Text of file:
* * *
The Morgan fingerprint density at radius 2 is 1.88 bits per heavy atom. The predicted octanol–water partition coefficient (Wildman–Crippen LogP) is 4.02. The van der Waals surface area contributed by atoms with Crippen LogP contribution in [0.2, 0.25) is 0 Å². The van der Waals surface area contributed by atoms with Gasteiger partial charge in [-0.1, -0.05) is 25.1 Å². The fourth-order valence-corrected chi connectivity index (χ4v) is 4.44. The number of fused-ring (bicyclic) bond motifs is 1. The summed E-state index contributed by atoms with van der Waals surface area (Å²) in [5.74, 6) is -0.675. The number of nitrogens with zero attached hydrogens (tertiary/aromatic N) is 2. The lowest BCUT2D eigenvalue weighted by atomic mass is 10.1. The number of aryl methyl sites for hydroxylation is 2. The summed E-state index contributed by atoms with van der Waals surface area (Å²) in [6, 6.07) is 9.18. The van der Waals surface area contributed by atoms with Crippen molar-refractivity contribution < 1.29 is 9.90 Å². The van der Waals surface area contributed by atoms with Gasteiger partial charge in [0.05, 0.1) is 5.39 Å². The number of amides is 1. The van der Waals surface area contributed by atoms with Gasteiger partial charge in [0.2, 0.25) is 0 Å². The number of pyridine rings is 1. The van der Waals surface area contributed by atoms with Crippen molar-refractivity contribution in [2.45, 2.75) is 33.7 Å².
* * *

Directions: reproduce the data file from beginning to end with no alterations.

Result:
The Morgan fingerprint density at radius 2 is 1.88 bits per heavy atom. The predicted octanol–water partition coefficient (Wildman–Crippen LogP) is 4.02. The van der Waals surface area contributed by atoms with Crippen LogP contribution in [0.2, 0.25) is 0 Å². The van der Waals surface area contributed by atoms with Gasteiger partial charge in [-0.1, -0.05) is 25.1 Å². The fourth-order valence-corrected chi connectivity index (χ4v) is 4.44. The number of fused-ring (bicyclic) bond motifs is 1. The summed E-state index contributed by atoms with van der Waals surface area (Å²) in [5.74, 6) is -0.675. The number of nitrogens with zero attached hydrogens (tertiary/aromatic N) is 2. The lowest BCUT2D eigenvalue weighted by atomic mass is 10.1. The number of aryl methyl sites for hydroxylation is 2. The summed E-state index contributed by atoms with van der Waals surface area (Å²) in [6, 6.07) is 9.18. The van der Waals surface area contributed by atoms with Crippen molar-refractivity contribution < 1.29 is 9.90 Å². The van der Waals surface area contributed by atoms with Gasteiger partial charge in [0.05, 0.1) is 5.39 Å². The number of amides is 1. The van der Waals surface area contributed by atoms with Gasteiger partial charge in [0.2, 0.25) is 0 Å². The number of pyridine rings is 1. The van der Waals surface area contributed by atoms with Crippen molar-refractivity contribution in [2.45, 2.75) is 33.7 Å².